Mother Nature (sometimes known as Mother Earth or the Earth Mother) is a Greco-Roman personification of nature that focuses on the life-giving and nurturing aspects of nature by embodying it, in the form of the mother.
The word "nature" comes from the Latin word, "natura", meaning birth or character (see nature (innate)). In English, its first recorded use (in the sense of the entirety of the phenomena of the world) was in 1266. "Natura" and the personification of Mother Nature were widely popular in the Middle Ages. As a concept, seated between the properly divine and the human, it can be traced to Ancient Greece, though Earth (or "Eorthe" in the Old English period) may have been personified as a goddess. The Norse also had a goddess called Jord (or Erth).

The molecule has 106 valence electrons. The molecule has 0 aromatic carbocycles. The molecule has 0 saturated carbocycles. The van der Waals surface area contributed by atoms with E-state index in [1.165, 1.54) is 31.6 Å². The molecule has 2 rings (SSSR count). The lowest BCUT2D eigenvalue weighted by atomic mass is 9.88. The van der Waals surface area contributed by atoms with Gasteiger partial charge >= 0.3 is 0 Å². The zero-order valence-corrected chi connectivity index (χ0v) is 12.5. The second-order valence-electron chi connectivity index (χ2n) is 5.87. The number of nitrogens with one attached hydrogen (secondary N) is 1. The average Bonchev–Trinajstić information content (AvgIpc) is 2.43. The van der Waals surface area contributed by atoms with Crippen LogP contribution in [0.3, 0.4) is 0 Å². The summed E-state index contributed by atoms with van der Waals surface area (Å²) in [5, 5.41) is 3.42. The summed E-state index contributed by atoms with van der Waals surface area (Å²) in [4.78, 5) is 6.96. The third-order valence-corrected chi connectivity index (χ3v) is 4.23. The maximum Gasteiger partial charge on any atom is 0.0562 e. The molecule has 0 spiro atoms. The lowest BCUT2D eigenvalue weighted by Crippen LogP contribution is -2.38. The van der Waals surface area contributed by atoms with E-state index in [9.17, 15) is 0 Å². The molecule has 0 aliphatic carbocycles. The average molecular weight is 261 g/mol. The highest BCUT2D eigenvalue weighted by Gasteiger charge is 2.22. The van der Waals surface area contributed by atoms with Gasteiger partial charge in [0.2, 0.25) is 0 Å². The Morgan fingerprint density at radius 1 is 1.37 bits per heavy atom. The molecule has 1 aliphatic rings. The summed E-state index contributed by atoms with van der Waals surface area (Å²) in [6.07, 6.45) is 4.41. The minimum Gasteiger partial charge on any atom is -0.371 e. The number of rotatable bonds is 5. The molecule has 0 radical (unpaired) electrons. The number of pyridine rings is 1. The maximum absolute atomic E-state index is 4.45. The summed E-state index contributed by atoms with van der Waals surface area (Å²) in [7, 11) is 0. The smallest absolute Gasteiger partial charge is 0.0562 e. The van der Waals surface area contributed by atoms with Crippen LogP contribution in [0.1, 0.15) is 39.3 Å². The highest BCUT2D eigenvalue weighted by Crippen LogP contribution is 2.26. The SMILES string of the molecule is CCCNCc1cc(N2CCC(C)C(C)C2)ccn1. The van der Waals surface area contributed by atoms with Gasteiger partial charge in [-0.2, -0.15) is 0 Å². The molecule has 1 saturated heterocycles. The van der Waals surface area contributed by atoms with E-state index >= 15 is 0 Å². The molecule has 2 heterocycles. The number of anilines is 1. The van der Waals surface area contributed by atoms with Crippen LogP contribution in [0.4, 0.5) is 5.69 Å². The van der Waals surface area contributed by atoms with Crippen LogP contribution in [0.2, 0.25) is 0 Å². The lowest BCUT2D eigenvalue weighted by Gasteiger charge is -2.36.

The earliest written usage is in Mycenaean Greek: Ma-ka (transliterated as ma-ga), "Mother Gaia", written in Linear B syllabic script (13th or 12th century BC). In Greece, the pre-Socratic philosophers had "invented" nature when they abstracted the entirety of phenomena of the world as singular: physis, and this was inherited by Aristotle. Later medieval Christian thinkers did not see nature as inclusive of everything, but thought that she had been created by God; her place lay on earth, below the unchanging heavens and moon. Nature lay somewhere in the center, with agents above her (angels), and below her (demons and hell). For the medieval mind she was only a personification, not a goddess.